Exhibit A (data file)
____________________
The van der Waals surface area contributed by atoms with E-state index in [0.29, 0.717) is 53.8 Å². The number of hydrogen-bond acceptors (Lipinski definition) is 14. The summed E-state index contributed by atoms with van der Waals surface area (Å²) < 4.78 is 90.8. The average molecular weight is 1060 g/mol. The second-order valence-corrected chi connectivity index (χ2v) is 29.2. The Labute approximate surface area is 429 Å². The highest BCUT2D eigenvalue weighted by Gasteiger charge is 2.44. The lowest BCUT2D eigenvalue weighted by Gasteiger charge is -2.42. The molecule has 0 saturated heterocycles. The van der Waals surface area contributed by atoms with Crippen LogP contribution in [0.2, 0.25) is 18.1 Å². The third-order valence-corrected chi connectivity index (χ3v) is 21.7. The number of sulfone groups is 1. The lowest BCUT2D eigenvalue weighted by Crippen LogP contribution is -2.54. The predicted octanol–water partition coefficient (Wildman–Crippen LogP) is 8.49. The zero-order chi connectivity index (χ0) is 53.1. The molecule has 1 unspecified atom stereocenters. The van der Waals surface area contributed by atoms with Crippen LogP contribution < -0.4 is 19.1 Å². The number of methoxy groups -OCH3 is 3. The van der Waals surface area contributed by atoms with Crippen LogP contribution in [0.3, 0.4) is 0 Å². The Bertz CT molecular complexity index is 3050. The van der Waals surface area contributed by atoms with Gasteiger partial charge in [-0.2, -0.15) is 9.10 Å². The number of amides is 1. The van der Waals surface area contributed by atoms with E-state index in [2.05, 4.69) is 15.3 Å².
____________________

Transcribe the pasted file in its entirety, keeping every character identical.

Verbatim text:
The van der Waals surface area contributed by atoms with E-state index in [0.29, 0.717) is 53.8 Å². The number of hydrogen-bond acceptors (Lipinski definition) is 14. The summed E-state index contributed by atoms with van der Waals surface area (Å²) < 4.78 is 90.8. The average molecular weight is 1060 g/mol. The second-order valence-corrected chi connectivity index (χ2v) is 29.2. The Labute approximate surface area is 429 Å². The highest BCUT2D eigenvalue weighted by Gasteiger charge is 2.44. The lowest BCUT2D eigenvalue weighted by Gasteiger charge is -2.42. The molecule has 0 saturated heterocycles. The van der Waals surface area contributed by atoms with Crippen LogP contribution in [0.2, 0.25) is 18.1 Å². The third-order valence-corrected chi connectivity index (χ3v) is 21.7. The number of sulfone groups is 1. The lowest BCUT2D eigenvalue weighted by Crippen LogP contribution is -2.54. The predicted octanol–water partition coefficient (Wildman–Crippen LogP) is 8.49. The zero-order chi connectivity index (χ0) is 53.1. The molecule has 1 unspecified atom stereocenters. The van der Waals surface area contributed by atoms with Crippen LogP contribution < -0.4 is 19.1 Å². The number of methoxy groups -OCH3 is 3. The van der Waals surface area contributed by atoms with Crippen LogP contribution in [0.3, 0.4) is 0 Å². The Bertz CT molecular complexity index is 3050. The van der Waals surface area contributed by atoms with Gasteiger partial charge in [-0.2, -0.15) is 9.10 Å². The number of amides is 1. The van der Waals surface area contributed by atoms with E-state index in [2.05, 4.69) is 15.3 Å².